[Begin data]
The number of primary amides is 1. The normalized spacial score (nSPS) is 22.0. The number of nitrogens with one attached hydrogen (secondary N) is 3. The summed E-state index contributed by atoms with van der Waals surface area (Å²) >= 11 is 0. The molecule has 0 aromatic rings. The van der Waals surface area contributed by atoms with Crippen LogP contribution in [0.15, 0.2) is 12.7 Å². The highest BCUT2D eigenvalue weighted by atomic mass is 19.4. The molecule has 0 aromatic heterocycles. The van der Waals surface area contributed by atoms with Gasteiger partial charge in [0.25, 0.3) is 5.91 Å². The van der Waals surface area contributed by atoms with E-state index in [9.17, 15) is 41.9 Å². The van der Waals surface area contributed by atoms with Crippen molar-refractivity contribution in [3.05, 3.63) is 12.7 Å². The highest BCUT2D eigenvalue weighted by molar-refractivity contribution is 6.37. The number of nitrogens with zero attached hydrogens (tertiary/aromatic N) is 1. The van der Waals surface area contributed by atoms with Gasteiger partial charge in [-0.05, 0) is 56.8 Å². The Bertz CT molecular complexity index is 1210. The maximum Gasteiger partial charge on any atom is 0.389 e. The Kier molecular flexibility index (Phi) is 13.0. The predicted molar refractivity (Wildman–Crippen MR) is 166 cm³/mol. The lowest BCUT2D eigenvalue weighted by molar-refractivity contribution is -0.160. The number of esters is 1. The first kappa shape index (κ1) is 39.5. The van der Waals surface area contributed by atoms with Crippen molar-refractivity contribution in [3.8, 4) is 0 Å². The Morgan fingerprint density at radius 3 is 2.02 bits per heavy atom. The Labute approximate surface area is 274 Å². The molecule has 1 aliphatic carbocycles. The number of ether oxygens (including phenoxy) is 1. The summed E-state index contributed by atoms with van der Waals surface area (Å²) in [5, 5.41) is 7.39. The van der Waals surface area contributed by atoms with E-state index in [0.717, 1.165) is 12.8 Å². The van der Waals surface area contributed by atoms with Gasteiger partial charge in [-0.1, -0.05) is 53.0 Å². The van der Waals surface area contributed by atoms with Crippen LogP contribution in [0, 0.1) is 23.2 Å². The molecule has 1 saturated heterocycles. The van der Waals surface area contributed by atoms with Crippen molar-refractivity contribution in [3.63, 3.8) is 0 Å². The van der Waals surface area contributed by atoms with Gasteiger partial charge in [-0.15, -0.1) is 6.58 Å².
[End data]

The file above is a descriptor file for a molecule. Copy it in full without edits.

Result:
The number of primary amides is 1. The normalized spacial score (nSPS) is 22.0. The number of nitrogens with one attached hydrogen (secondary N) is 3. The summed E-state index contributed by atoms with van der Waals surface area (Å²) >= 11 is 0. The molecule has 0 aromatic rings. The van der Waals surface area contributed by atoms with Crippen LogP contribution in [0.15, 0.2) is 12.7 Å². The highest BCUT2D eigenvalue weighted by atomic mass is 19.4. The molecule has 0 aromatic heterocycles. The van der Waals surface area contributed by atoms with Gasteiger partial charge in [0.25, 0.3) is 5.91 Å². The van der Waals surface area contributed by atoms with E-state index in [9.17, 15) is 41.9 Å². The van der Waals surface area contributed by atoms with Crippen molar-refractivity contribution in [3.05, 3.63) is 12.7 Å². The highest BCUT2D eigenvalue weighted by molar-refractivity contribution is 6.37. The number of nitrogens with zero attached hydrogens (tertiary/aromatic N) is 1. The van der Waals surface area contributed by atoms with Gasteiger partial charge in [-0.05, 0) is 56.8 Å². The Bertz CT molecular complexity index is 1210. The maximum Gasteiger partial charge on any atom is 0.389 e. The Kier molecular flexibility index (Phi) is 13.0. The predicted molar refractivity (Wildman–Crippen MR) is 166 cm³/mol. The lowest BCUT2D eigenvalue weighted by molar-refractivity contribution is -0.160. The number of esters is 1. The first kappa shape index (κ1) is 39.5. The van der Waals surface area contributed by atoms with Crippen molar-refractivity contribution in [3.8, 4) is 0 Å². The Morgan fingerprint density at radius 3 is 2.02 bits per heavy atom. The Labute approximate surface area is 274 Å². The molecule has 1 aliphatic carbocycles. The number of ether oxygens (including phenoxy) is 1. The summed E-state index contributed by atoms with van der Waals surface area (Å²) in [5, 5.41) is 7.39. The van der Waals surface area contributed by atoms with E-state index in [0.717, 1.165) is 12.8 Å². The van der Waals surface area contributed by atoms with Gasteiger partial charge in [-0.1, -0.05) is 53.0 Å². The van der Waals surface area contributed by atoms with Crippen LogP contribution in [0, 0.1) is 23.2 Å². The molecule has 1 saturated heterocycles. The van der Waals surface area contributed by atoms with Crippen molar-refractivity contribution in [3.63, 3.8) is 0 Å². The van der Waals surface area contributed by atoms with Gasteiger partial charge in [-0.15, -0.1) is 6.58 Å².